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The Travel Industry’s Rising Fascination with Drone Videos


Skift Take

Drones are making it easier to capture footage of some of the world’s most dangerous and difficult locations.

There’s no escaping the mass appeal of drone travel videos.

“There’s a human desire to fly, to be able to see above your normal perspective,” says Nick Gash, founder of GE Aerials, a drone photography and video company.

This fascination with drone videos has paved the way for forward-thinking photographers like Gash to create new businesses on shoestring budgets and little bit of tech ingenuity. That’s why it was fairly easy for Gash to find freelance gigs as an aerial photographer, eventually turning his drone hobby into a quickly-growing side business.

“It’s a groundbreaking storytelling tool,” says Gash. “With better understanding of the technology, we’ll see drones more widely used. It’s been painted with this awkward stigma of being completely intrusive spy cams essentially. The uses for drones will expand.”

Global interest in drone videos show no sign of slowing down, evident with the growth of such sites like TravelByDrone.com, which curates user-generated drone videos from around the globe. The site, which has over 17,000 videos to date, receives 16-60 new drone videos daily and gets traffic from over 170 countries, CEO Preston Ward tells Skift.

Skift asked Travel Channel about how their producers are implementing drones.

“A drone can film in ways that no other machine can match,” Travel Channel executive producer Patrick McManamee told Skift. “It can deliver ethereal feelings as it sweeps upwards 200 feet to capture full panoramic beauty.”

Adding to that, McManamee cites the networks adoption of drone technology is also driven by the ability to shoot high-quality footage for a relatively low cost in terms of dollars and impact on nature.

“Drones can do more, better, than telephoto lenses, a jib, a Russian arm, or other traditional equipment. And unlike helicopters, they don’t blow down nearby flora, disturb as many animals, or kick up any dust.”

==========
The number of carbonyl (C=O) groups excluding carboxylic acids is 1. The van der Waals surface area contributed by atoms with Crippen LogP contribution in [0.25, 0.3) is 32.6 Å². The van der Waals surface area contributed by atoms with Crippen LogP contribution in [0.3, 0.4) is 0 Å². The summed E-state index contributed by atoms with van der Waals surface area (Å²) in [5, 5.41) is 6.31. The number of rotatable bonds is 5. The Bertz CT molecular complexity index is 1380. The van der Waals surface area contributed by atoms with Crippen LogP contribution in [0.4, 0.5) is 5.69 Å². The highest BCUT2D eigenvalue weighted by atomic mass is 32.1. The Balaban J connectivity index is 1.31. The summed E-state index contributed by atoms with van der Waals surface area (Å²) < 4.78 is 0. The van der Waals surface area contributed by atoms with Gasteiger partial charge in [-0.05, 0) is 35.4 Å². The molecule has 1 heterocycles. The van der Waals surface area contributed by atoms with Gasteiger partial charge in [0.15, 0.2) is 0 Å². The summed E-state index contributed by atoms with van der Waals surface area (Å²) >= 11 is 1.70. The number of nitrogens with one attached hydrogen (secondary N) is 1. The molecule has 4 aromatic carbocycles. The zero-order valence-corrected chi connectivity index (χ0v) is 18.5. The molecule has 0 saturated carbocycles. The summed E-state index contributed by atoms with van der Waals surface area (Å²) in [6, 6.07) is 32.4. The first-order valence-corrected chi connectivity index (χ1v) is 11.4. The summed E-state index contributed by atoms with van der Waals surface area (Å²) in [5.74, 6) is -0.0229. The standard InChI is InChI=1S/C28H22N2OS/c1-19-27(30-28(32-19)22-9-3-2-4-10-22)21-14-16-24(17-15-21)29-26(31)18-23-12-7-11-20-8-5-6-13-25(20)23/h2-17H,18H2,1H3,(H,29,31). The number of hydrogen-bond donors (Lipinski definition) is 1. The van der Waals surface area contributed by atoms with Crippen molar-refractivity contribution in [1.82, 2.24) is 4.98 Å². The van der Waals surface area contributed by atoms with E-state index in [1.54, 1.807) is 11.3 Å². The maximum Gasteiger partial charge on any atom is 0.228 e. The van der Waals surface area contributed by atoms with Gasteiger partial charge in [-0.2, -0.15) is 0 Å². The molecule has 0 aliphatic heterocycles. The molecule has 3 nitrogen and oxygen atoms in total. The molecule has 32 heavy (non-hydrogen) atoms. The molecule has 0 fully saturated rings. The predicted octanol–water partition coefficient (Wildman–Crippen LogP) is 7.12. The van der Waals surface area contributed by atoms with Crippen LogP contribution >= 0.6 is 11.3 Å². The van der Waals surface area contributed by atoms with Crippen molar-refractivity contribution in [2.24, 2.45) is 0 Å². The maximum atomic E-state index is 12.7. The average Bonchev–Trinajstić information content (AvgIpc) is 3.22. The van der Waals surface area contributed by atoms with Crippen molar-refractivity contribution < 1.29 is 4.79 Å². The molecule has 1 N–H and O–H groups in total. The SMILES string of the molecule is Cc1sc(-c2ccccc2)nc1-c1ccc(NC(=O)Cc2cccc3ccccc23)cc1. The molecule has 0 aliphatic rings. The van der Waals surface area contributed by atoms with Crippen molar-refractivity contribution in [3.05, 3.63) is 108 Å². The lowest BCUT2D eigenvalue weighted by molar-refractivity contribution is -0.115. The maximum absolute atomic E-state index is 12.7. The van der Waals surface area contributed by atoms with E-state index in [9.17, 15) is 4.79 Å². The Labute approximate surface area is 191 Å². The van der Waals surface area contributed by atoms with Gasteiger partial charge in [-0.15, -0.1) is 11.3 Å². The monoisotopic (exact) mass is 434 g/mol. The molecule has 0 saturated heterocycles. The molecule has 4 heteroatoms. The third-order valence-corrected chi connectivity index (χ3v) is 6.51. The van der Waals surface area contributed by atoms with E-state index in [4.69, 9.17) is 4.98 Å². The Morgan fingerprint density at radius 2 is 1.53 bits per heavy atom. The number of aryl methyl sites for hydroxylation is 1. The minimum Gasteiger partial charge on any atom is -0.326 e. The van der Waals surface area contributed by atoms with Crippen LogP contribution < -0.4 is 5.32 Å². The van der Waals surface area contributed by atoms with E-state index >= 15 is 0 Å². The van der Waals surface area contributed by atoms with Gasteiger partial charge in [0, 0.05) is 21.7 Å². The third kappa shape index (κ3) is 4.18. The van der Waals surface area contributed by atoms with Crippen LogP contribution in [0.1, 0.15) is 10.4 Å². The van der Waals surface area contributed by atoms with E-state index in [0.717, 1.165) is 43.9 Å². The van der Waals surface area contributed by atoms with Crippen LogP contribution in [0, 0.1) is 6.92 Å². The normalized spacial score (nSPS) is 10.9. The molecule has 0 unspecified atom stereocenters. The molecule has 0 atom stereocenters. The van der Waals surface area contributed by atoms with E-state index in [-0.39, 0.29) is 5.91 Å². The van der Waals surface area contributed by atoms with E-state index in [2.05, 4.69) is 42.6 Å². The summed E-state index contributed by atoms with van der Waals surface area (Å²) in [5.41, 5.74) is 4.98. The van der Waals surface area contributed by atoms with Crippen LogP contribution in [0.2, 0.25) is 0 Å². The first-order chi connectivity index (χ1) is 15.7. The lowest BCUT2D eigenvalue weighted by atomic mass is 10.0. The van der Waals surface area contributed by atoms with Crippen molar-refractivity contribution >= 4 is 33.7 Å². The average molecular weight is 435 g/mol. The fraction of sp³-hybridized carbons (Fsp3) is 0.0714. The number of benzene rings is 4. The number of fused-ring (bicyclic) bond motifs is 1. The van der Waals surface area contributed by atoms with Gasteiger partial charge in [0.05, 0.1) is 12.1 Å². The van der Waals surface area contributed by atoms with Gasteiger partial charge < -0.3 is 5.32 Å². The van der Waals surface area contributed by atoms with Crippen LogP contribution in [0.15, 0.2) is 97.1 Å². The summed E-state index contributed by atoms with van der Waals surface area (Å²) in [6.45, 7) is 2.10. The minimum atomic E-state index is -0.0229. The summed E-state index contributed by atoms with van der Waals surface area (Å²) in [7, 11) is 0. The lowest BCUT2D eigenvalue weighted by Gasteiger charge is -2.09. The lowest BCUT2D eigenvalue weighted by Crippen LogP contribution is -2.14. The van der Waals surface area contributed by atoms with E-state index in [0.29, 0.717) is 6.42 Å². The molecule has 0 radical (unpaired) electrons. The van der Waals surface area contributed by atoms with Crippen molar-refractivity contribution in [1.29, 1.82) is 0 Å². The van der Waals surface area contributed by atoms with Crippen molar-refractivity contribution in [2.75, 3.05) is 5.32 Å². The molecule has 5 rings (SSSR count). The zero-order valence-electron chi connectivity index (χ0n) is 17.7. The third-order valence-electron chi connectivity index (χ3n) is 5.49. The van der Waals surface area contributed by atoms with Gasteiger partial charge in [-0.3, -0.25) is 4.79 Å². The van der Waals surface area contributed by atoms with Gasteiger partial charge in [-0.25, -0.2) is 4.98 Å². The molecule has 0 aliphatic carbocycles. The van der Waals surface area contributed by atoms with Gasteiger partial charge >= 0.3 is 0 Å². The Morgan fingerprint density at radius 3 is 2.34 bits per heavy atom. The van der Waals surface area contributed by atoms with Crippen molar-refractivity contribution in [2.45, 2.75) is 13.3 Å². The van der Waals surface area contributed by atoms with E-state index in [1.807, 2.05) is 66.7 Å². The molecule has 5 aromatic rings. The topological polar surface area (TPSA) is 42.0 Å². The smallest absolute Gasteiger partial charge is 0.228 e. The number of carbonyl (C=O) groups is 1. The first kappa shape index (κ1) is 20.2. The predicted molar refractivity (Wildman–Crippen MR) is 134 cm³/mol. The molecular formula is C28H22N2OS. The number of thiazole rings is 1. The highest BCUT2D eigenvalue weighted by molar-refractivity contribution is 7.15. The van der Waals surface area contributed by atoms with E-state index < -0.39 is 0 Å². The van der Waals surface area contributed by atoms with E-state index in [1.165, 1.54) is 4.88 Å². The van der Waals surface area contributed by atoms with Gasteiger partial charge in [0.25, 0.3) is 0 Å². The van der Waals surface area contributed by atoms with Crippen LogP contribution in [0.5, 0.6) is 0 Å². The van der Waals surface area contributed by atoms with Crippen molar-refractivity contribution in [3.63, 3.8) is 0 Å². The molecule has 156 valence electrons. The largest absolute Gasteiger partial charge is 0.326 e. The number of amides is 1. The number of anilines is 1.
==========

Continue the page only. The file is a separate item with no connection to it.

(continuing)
The real kicker is being able to safely capture an array of interesting locations that would otherwise be impossible to get to.

“They can be piloted through tight canyons, over volcanoes, in small caverns and in all kinds of weather, without putting any human flight crew at risk,” says McManamee.

Gash agrees: “People’s first inclination is how high and fast and far can I fly this thing, when in reality one of the huge advantages is the ability to put a camera in a difficult location. It’s not necessarily telling a story from a thousand feet high but even just eight feet off the ground, or over a body of water, or difficult terrain where it would be impossible to lug a boom cam.”

Below is a collection of aerial videos selected by Skift and Travel Channel.

Drones are minimizing human risk for amazing shots like this. Apparently, no drones were hurt in the making of this video.

Filmmaker Philip Bloom creates a short film with just a drone. All shot while on vacation Koh Yao Noi, Thailand.

Stunning views of Lofoten Islands in Norway.

Mountain biking down the mountains of Scottland.

Flying over volcanoes and wildlife in Indonesia’s Lesser Sunda Islands

This content was created collaboratively by Skift and Travel Channel.

Moving Images explores the new era of travel video, from new platforms and technology to best practices from forward-thinking brands and content creators. View the full dashboard.

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